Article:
We took the scenic route through the mountains and stay a few lovely nights on the shores of Lake Isabella! This reservoir is formed by the Kern River and is famous for windsurfing. When we arrived, the water level was rising for the first time in years from the spring snowmelt and the Kern River was raging.
Travel Stage: After Alabama Hills, before Sequoia & King’s Canyon National Park
Date Range: May 1 – 5, 2017
From Lone Pine we need to get back over to the western side of the Sierra Nevada Mountains to enter Sequoia and King’s Canyon National Park. The weather forecast said HOT for the next few days, so we looked for water.
We found Lake Isabella along a “shortcut” through the bottom of the mountain range that followed the Kern River to Bakersfield. It turned out to be surrounded by BLM, National Forest and Recreational land that provided some amazing boondocking and days at the beach!
I was able to talk to someone about California 178 – the road that connected 395 with Bakersfield – and they confirmed that it was doable in a large RV. It also would get us off the interstates and major highways into some a new area we’d never heard of.
As we started to climb into the pass, we were delighted to see Joshua Trees covering the foothills and slopes. The terrain was beautiful! Once we crested the pass, we descended into a lush valley of farms and cattle ranches. In time we found the lake, and drove along it for a while.
Boondocking in Lake Isabella
We were heading for Keyesville SRMA (Special Recreation Management Area) based on a recommendation by a fellow RVer. After over an hour of scouting, we decided it wasn’t going to work for us due to the steep narrow drive down to the ideal spots (I think we would have scraped up against some boulders). Luckily, we then found the most amazing spot right on the lake.
We found this place when we drove by and saw campers parked at the lake’s edge, which looked amazing! This campground was the Auxiliary Dam Campground and was free after payment of the entry fee, and the entry fee was covered by our Interagency National Park Pass! This is the only time this has ever happened. Because the water level of the lake was so low, the designated campsites were hundreds of feet from the water. So roads had been made to get down closer to the water, and once on the beach you picked your spot.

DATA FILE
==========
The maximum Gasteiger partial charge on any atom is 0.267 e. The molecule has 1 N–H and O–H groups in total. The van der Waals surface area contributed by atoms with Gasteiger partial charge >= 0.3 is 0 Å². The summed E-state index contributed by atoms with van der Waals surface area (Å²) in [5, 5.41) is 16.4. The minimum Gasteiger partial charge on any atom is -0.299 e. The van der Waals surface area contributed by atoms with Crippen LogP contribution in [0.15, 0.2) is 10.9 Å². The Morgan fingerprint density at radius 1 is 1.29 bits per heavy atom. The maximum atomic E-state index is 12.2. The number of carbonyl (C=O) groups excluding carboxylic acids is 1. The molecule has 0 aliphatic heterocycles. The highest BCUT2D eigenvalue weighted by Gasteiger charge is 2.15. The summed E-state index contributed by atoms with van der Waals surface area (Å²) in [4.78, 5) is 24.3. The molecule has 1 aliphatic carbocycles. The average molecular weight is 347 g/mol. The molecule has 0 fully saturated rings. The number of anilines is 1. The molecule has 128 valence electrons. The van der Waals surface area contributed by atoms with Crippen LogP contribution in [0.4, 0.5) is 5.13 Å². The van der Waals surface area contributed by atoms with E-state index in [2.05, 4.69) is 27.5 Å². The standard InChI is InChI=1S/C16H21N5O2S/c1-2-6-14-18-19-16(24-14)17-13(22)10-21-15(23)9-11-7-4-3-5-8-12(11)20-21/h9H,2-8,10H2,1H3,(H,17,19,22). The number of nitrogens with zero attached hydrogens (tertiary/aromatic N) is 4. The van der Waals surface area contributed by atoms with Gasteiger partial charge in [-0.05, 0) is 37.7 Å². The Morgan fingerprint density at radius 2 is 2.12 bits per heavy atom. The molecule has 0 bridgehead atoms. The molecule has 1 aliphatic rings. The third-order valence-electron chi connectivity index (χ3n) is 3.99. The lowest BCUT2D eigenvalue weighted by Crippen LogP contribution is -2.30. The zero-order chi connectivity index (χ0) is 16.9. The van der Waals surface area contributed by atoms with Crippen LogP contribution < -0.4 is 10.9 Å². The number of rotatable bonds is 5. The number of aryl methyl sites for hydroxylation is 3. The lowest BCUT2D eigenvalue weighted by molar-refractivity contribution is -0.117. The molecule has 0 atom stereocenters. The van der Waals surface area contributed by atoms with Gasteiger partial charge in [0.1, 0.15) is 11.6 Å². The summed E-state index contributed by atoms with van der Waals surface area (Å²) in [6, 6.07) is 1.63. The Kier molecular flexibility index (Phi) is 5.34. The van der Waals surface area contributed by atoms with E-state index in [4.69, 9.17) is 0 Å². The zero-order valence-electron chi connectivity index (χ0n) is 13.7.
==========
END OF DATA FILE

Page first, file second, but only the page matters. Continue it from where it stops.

Weekend on Lake Isabella
The weather did what was predicted and got HOT! We worked in the morning so we could relax and play in the water in the heat of the afternoon. Office with a view!
Mocha was especially pleased with this “lake out our front door” situation, and had to be forcibly removed from the water more than once. The water was cold and she’d stand in it shivering for hours waiting for someone to throw something for her to chase.
This blue blue water in contrast to the surrounding area was so spectacular.
We absolutely loved having the beautiful lake so close…but then we woke up in the morning and realized it had gotten closer!! Water was getting a little close! Lake Isabella had been so low all winter that when the massive snowload started melting in the spring, the lake began to fill – fast! The Reservoir Dam was also releasing a lot of water to create huge whitewater rapids downriver.
The lake next to us had risen several inches, meaning it got several feet closer to our parked house. This inspired a move further up and away from the edge. Even with that, by the end of our stay we had to maneuver the truck to pull out without driving through water.
Down the shore from us a couple of RVs had been left unattended that the lake reached, and one had water all the way up to the steps! We hoped it was rescued soon! The water got all the way up to the wheels of these RVs by the time we left!
Driving to Bakersfield – Kern River
While the drive to get to Lake Isabella hadn’t been bad, the drive from Lake Isabella to Bakersfield was a bit stressful. Not just because it was a winding narrow road, but that the raging Kern River tumbled and churned below every cliff edge you drove upon.
We stopped at a turnout to get more up close with the river – with extreme caution mind you. This water was no joke – people had already be swept away and drowned that spring. The sound was deafening and the spray gave the air a whispy glow in the sun.
The waterfalls at the bottom of the gorge were pretty cool, too.
When we got to Bakersfield we saw people out fishing in the river, something we learned later hadn’t been done or seen in many years. Usually all the water from the Kern was used up or dried up by the time it reached Bakersfield. We learned this from our wonderful Boondockers Welcome hosts who we stayed with several days to get some work done on the truck (replaced the water pump and the differential pinion seal).
It truly is amazing how bad of a drought is going on in California. As optimistic as the spring of 2017 was, it wasn’t the end of the drought. We see it now with the California wildfires that have been and continue to rage in California here in late 2017.
We are truly saddened knowing that the lush areas and full reservoirs we saw are now different, and our thoughts are with all those affected by the fires. We feel so grateful that we were able to see California without running into fire.
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